While many people many know that Sheila McGuirk, D.V.M., played a pivotal role in showring ethics and implementing the new dairy cattle check-in process, those same people may not know that she biked coast to coast in 2004.
That epic journey took place after McGuirk overcame cancer.
Our team recently interviewed Sheila McGuirk about her seven-day bike trip from Los Angeles, Calif., to Washington, D.C.
You have overcome adversity and are a cancer survivor. Talk about your love of biking and being selected as one of 20 riders along with Lance Armstrong in the Bristol-Myers Squibb 2004 Tour of Hope . . . a bicycle trip from Los Angeles, Calif., to Washington, D.C.
Sheila: I had colon cancer when our daughter was 1, and our boys were 6 and 8 years old. It was a time when Lance Armstrong also had been battling cancer and raising awareness. He was very much then at the top of his career, and biking obviously was his strength.
I had been a biker. When I came to start my career in Madison and had three children, I let biking slide a little bit. When I survived my cancer, I recommitted to paying attention to my health. If I can get back in shape, take care of my body, I am going to be here when my kids are older. So, I started biking and racing a little bit to stimulate me to train. I got back into shape.
About that time, one of my biking colleagues said I should look into this Tour of Hope. The basis for the Tour of Hope was making adults aware of the importance of participating in clinical cancer trials to advance the study of new drugs to fight cancer. The 2004 Tour of Hope was a demanding 3,600-mile trip from Los Angeles to Washington, D.C. Bikers had to average 18.6 mph, so you clearly had to have biking experience.
Over 1,200 individuals applied for Tour of Hope. Applicants had to answer questions about cancer, their experience with cancer, and a little bit about their biking experience. Then finalists were interviewed by phone, and I was a finalist and made a team of 20 riders. We trained throughout the summer.
I left the 2004 World Dairy Expo to start that journey from Los Angeles. I rode on a team of five. We rode 1,100 miles in seven days, and we ended up on the ellipse in Washington, D.C. We made presentations along the way. It was a life-changing experience for me.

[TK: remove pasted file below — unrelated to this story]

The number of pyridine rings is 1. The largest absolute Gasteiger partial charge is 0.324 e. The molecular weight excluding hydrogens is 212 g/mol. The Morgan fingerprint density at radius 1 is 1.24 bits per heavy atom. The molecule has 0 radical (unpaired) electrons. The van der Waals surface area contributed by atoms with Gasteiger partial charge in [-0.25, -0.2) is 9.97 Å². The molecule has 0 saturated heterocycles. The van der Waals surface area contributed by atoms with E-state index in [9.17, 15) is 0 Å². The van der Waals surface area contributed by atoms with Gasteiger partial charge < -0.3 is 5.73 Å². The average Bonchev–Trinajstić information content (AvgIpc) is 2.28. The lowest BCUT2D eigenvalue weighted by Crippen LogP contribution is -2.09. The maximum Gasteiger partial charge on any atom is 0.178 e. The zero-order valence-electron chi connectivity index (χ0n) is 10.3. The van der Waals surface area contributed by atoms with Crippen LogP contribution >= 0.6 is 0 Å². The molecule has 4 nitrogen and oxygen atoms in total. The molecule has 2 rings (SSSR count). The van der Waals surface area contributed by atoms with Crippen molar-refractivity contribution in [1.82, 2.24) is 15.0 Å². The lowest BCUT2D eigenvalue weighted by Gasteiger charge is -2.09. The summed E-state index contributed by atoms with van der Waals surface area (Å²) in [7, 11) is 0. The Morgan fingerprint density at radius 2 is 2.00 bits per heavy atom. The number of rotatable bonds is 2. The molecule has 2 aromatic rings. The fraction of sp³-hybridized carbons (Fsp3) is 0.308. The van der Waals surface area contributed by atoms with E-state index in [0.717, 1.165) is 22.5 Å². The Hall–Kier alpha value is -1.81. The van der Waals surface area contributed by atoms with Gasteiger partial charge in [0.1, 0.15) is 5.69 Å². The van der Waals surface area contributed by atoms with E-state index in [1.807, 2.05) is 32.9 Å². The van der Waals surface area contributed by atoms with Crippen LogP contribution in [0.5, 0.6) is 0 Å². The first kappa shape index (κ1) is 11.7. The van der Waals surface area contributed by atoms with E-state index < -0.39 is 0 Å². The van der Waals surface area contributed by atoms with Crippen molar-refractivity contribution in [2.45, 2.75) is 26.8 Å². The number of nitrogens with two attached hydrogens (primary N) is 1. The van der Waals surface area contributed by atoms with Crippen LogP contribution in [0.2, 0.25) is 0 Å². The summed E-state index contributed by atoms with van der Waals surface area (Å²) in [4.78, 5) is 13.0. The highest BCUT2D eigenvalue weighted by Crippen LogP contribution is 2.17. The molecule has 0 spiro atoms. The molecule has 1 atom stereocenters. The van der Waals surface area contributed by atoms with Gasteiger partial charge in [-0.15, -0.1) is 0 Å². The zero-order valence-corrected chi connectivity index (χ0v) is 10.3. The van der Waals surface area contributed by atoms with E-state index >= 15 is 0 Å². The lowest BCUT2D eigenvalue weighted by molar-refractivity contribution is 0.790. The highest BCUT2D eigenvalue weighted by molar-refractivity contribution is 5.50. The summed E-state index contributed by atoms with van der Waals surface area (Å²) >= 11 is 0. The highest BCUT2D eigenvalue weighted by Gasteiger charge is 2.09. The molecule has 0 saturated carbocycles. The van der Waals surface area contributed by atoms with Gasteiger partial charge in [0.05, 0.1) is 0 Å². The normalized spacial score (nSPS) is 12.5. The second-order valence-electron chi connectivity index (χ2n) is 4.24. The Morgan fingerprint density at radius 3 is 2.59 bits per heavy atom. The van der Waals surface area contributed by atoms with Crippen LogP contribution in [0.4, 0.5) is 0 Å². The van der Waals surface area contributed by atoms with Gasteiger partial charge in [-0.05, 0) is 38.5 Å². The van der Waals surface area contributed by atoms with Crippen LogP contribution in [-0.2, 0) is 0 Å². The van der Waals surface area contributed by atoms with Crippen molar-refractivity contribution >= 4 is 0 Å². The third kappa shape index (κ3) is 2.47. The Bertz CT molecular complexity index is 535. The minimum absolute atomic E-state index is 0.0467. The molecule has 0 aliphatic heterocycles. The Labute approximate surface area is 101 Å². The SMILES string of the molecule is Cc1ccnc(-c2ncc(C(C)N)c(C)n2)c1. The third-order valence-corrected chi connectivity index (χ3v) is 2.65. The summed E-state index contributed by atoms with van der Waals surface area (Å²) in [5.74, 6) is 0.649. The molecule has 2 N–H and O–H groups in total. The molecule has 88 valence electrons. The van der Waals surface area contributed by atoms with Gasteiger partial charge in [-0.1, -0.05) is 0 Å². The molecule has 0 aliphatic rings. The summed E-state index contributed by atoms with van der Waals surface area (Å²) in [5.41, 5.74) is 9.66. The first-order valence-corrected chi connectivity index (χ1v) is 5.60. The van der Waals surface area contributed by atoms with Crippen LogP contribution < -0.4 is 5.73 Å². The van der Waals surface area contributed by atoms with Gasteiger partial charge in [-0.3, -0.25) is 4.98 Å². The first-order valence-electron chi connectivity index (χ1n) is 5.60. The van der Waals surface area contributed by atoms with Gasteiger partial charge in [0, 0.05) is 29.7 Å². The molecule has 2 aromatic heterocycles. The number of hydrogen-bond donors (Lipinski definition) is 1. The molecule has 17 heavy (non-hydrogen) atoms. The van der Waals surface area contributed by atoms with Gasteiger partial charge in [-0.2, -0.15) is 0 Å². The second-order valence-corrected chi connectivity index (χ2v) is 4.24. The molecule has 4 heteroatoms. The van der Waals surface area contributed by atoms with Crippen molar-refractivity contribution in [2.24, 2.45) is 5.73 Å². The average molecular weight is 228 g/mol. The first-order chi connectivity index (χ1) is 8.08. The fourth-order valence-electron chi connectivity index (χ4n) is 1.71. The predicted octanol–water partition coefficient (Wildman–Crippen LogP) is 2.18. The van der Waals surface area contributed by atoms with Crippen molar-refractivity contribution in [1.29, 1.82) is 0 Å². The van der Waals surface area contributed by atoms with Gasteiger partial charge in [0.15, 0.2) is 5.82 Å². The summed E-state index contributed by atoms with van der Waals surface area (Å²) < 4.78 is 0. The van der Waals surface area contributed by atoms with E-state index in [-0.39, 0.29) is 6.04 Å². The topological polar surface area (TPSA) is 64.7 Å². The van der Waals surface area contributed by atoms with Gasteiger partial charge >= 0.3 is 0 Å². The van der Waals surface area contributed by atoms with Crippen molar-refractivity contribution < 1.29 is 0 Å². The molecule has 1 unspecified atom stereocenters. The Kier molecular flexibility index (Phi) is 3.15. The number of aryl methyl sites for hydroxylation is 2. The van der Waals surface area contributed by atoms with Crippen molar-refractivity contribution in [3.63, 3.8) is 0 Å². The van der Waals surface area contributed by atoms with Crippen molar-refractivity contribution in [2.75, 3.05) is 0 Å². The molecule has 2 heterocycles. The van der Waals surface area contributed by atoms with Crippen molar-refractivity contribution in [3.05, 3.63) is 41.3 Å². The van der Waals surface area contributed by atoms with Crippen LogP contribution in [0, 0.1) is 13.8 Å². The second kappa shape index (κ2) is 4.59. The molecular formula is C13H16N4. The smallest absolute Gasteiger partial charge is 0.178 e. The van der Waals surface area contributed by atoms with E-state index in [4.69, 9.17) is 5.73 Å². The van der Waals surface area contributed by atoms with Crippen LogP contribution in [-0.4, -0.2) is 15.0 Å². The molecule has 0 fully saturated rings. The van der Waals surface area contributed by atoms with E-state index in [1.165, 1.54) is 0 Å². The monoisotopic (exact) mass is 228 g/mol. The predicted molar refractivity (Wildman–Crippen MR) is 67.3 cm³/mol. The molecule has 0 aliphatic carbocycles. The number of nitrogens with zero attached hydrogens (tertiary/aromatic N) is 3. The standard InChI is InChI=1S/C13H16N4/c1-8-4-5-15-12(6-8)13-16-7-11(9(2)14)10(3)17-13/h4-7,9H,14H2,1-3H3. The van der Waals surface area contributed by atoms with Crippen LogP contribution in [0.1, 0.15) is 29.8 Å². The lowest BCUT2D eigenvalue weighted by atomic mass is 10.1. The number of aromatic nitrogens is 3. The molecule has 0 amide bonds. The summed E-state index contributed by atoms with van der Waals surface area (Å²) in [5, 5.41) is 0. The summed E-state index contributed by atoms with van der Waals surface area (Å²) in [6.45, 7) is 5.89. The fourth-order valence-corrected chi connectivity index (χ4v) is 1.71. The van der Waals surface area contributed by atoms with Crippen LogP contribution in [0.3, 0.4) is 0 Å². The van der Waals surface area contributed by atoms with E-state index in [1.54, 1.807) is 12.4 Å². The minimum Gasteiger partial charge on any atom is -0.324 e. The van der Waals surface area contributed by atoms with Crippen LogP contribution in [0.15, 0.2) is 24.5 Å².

As a veterinarian, I was accustomed to talking about calf diarrhea and fresh cow diseases, and for the first time in my life I was talking to 7,000 people in a Pittsburgh stadium about the importance of cancer screening and enrolling as an adult in clinical cancer trials. It was an awesome, life-changing experience.
Clearly you work well with people, even serving on the University of Wisconsin Athletic Board and on the Big Ten Conference planning sessions. How do you remain calm and be an effective leader in high-pressure situations?
Sheila: First, take deep breaths.
Understand that there is a big picture. Try to see the good in people, and try to always think that disagreements and criticism are opportunities to become better. With that in mind, I’ve never felt frustrated or threatened by disagreement. I always think that it’s an opportunity to be better. That helps me get through challenging situations.
Teams also matter. I have always felt, and am extremely lucky, that I am part of a team. I’ve never felt that I’ve been out there alone, standing alone to face anything difficult. I’ve always had a team behind me, and that has given me strength to get through some challenging times.
To learn more:
To read more about Sheila McGuirk, click on the title to read the full feature, “The cows brought her to Madison.”
Additional coverage in Hoard’s Dairyman Intel can be found by clicking the link below: